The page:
Second Life: 14 Years Later

It’s hard to comprehend where I was when I joined Second Life on April 6th, 2007. I vaguely remember seeing a report on CNBC that featured Philip Rosedale and the virtual world he’d created. I was fascinated by the idea of a virtual city and made my decision to join this new world. Before I knew it I swept into the scene with all it’s drama. In hindsight, it felt like I was in high school again with a new body, new clothes, and a tendency to do the crazy things that only make sense to teenagers. Yeah, I was nuts. Heh. It was so much fun though.

It all came together for me at a tiny club named “PIER”, but unfortunately I didn’t know how to use the camera at the time and don’t have any pics of those early days. I used to go to PIER late at night, hop on a Salsa dance ball, and dance to the tunes of the many DJs that got started there. A few years later the PIER closed but in 2010 I rediscovered PIER had reopened. Below is a pic from that era. I guess the owner decided it was too much effort to keep it going, but she left it roughly where it had been in the beginning. It’s still there.

PIER didn’t change much between when I attended regularly and the reopened club.

Anyway, I expanded out from PIER and raced all over the grid for the next five or six years. I found a real home at Junkyard Blues, but enjoyed several other clubs. I built numerous Zen gardens and expanded my Harvest Moon Café every time I found a newer and bigger plot of land. I remained active in SL until about 2013 when I moved on to other things, but there’s something about Second Life that always drew me back. And so it was about a week ago; I just wanted to see what was going on, who was still inworld, and what kind of changes have been made.

About a month ago, a viscous hack of Microsoft servers caused them to make some changes to mitigate the damages. I’d been playing on Xbox and a lot of things when wrong, so I’ve been reluctant to reengage. That’s partly why I’ve reengaged in SL during the past week, and I’ve felt the draw of Second Life again. There are so many things to do in SL that I’ve been scampering around, checking things out.

I even looked into buying an SR-71 Blackbird. Okay, some explanation: I once visited the flight museum near Boeing Field where they have one of the retired SR-71s. And let me say simply, if you’ve never seen an actual Blackbird, you have yet to see the most amazing aircraft of the past century. I was in awe of the enormous aircraft, but also about the story of when and how it was built in the early 1960s; built with slide rules, flying at speeds in excess of Mach 3, and altitudes above 80,000 feet! The SR-71 set a record: New York to Los Angeles in two hours. Below is an advertisement for a Second Life plane I’m still thinking about buying.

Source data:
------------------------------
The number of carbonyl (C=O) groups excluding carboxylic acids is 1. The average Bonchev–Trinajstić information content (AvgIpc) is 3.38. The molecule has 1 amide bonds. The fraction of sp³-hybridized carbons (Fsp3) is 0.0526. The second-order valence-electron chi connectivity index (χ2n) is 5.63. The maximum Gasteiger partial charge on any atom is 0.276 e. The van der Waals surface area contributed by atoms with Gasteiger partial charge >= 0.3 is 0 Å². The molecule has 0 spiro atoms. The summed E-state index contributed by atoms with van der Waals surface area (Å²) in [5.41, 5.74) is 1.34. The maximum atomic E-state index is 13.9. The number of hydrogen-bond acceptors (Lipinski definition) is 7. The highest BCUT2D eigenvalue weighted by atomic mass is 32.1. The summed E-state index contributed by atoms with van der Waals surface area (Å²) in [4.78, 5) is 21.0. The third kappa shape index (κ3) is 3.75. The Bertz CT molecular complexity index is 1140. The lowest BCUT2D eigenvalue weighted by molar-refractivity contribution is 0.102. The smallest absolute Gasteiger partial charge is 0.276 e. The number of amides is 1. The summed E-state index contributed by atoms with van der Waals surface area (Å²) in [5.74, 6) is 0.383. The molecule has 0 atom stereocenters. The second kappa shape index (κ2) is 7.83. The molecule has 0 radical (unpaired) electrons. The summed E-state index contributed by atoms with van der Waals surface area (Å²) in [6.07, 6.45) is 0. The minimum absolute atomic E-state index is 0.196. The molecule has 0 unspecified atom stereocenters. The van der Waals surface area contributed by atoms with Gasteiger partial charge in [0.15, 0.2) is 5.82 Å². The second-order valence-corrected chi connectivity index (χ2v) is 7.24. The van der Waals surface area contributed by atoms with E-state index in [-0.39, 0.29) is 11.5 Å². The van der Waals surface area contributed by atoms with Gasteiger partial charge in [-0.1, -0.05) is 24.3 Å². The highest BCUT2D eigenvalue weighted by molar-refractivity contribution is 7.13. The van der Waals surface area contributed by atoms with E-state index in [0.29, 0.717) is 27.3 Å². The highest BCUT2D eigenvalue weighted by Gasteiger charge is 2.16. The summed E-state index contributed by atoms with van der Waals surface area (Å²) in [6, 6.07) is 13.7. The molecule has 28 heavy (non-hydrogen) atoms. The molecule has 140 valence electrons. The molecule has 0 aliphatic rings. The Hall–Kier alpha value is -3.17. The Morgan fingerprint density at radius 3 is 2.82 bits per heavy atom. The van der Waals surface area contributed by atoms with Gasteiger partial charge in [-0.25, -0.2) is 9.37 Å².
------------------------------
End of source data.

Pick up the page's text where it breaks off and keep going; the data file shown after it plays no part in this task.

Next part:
Check SL Marketplace for the LuciForge ad. I’m just worried that I’ll crash this beautiful airplane.

I did a lot of other things during the past week. I spent time on the Blake Sea where I sped across the open water sims with relative ease; most of the serious problems related to sim crossings seem to be resolved. And it is a thrill to go fast on open waters, it just is! Here’s a shot of me at rest; I forgot how to snap a shot while speeding around. I know.

That’s me in my trusty Street Dancer speedboat.

I also spent some time over at the massive Bay City sim complex. It is a huge city right in the heart of Second Life, but I’m sorry to say that there weren’t many people there enjoying the many facilities that include an insane asylum, amusement park, stores, houses, hotels and so much more. The lack of activity is sad.

In Fallout 76, a multiplayer game, there are vast landscapes and post-apocalyptical cities and they are full of life in a sense because they have many Non-Player Characters (NPCs) and monsters. Of course, the monsters are ready do attack you, so you often have to fight for your life, but hey (*smiles*). That artificial activity gives FO76 a sense of life that is missing in SL, except at the SL clubs and a few sites. Perhaps, a city like Bay City would be far more enjoyable if there were some NPCs doing menial tasks, maybe even talking about their personal stories. It’s just an idea and would probably create a great deal of stress on SL’s underlying game architecture, but I saw signs that work is being done on something akin to NPCs. Just saying. OTOH, communicating with friend in FO76 is really difficult unless everyone has a headset and I rarely run into peeps wearing headsets.

One thing that caused me some consternation, a lot of my old shoes were broken. I thought I’d fixed this problem ages ago, but maybe a new problem has been introduced. When I left SL I had over 200 outfits organized in “My Outfits” and now I’m having trouble figuring out how to get a single outfit organized; this is on me, I just need to figure things out. Also, my Intan dance ball didn’t work. So, I’ve had some frustrations. I did some fun shopping though, kind of just weird spontaneous buying: Some military pants and some short-sleeved mohair sweaters. Here’s a new outfit.

I know this outfit is incongruous, but FO76 has given me a taste for the military-ish look.

To make a long story short: I’m kind of at a “Stopping by Woods on a Snowy Night” (Robert Frost) moment.

The woods are lovely, dark and deep,
But I have promises to keep,
And miles to go before I sleep,

I’ve been so tempted to plunge back into SL with both hands and feet. I’ll keep my premium membership for at least one more year and all that. I’ll be around from time to time. But I still have promises to keep “and [hopefully] miles to go before I sleep.”

About Yordie

I'm an avatar from Second Life and Xbox gamer. I wrote the sci-fi novel The Temporal Expeditions, and am working on book 2 of trilogy.
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